Disney CEO: Our Success Can be Enormous Globally

By Business Leaders FOXBusiness

Disney CEO: This Formula Works

Disney CEO Bob Iger on the companies movie strategy and the success of the Disney Channel.

Disney (DIS) is making headlines at its three-day D23 Expo. FOX Business’s Dennis Kneale hosted an exclusive interview Friday with the entertainment giant's CEO, Bob Iger.

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Among the nuggets of news, Iger said Disney Infinity, its video-game-action-figure hybrid that the company is hoping will help revive its interactive unit, will launch on Aug. 18.

Meanwhile, the company, which is readying to profit from a slew of new products and features as it looks to keep pace with the rapidly-evolving media landscape, says it is happy with the way business is right now. 

Summary

DISNEY CHANNEL: JUGGERNAUT JR.

- #1 or #2 Cable Network in Total Viewers for Seven Years

- #1 In Kids Ages 2 to 11, First Time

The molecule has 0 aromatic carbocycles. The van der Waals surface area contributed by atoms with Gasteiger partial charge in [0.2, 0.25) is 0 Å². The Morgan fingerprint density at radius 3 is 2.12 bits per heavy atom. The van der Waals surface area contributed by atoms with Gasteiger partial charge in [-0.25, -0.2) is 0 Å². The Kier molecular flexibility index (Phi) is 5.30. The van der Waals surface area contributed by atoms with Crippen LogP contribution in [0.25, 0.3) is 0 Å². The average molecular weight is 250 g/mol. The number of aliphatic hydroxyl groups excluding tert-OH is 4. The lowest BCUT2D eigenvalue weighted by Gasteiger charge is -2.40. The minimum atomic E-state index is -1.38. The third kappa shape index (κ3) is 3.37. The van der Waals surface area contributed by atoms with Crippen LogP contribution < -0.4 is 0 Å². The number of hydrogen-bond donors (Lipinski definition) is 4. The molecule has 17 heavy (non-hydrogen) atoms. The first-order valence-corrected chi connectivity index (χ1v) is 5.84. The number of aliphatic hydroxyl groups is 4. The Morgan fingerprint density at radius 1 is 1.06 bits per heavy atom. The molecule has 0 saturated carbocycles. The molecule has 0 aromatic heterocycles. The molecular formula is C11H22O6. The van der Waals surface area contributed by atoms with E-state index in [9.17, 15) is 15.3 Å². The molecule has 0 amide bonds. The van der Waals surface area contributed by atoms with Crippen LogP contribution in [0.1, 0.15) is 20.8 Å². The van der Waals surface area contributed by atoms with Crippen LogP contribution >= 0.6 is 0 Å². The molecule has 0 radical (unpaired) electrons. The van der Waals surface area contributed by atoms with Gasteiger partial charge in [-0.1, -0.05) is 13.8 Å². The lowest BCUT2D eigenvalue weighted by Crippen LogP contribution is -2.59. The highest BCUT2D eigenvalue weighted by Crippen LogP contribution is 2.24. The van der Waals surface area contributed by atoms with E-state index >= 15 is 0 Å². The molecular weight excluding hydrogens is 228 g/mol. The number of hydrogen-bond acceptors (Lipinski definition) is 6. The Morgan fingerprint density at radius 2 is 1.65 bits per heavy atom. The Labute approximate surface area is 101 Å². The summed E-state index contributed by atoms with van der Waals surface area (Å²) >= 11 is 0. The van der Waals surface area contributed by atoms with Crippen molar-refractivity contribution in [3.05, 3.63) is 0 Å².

- #1 Ages 6 to 11, For 2Nd Year

- #1 In Tweens 9 to 14 4th Year

- #1 In Prime Time Ages 9 to 14 for 12th Year

- #1 In Prime Time Ages 6 to 11, 10th Year

Walt Disney Co., 2012 Season

The media conglomerate has seen its stock rally 135% -- outperforming the S&P 500 -- since Iger took over in 2005.

Its worldwide franchise -- including the lucrative Disney Channel -- is being fueled by its treasure trove of intellectual property, non-traditional ads and sponsorships, as well as new technologies that are enabling improvements to its film production, games and television shows.

“The Disney Channel formula works, not only for us, but for our audience and for our distributors,” Iger said. As the saying goes, “if it ain’t broke, don’t try to fix it."

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The Disney Channel offers sponsorships and heavily promotes other Disney shows and products, far different from the method of some of its rivals in the children’s television space, including Viacom’s (VIAB) Nickelodeon.

“It’s obviously something that parents have enjoyed because it doesn’t have all those commercial interruptions,” Iger said.

But Iger tells FOX Business that while it has kicked around the notion of adopting a more traditional ad platform and selling more ads, "it never feels quite right."

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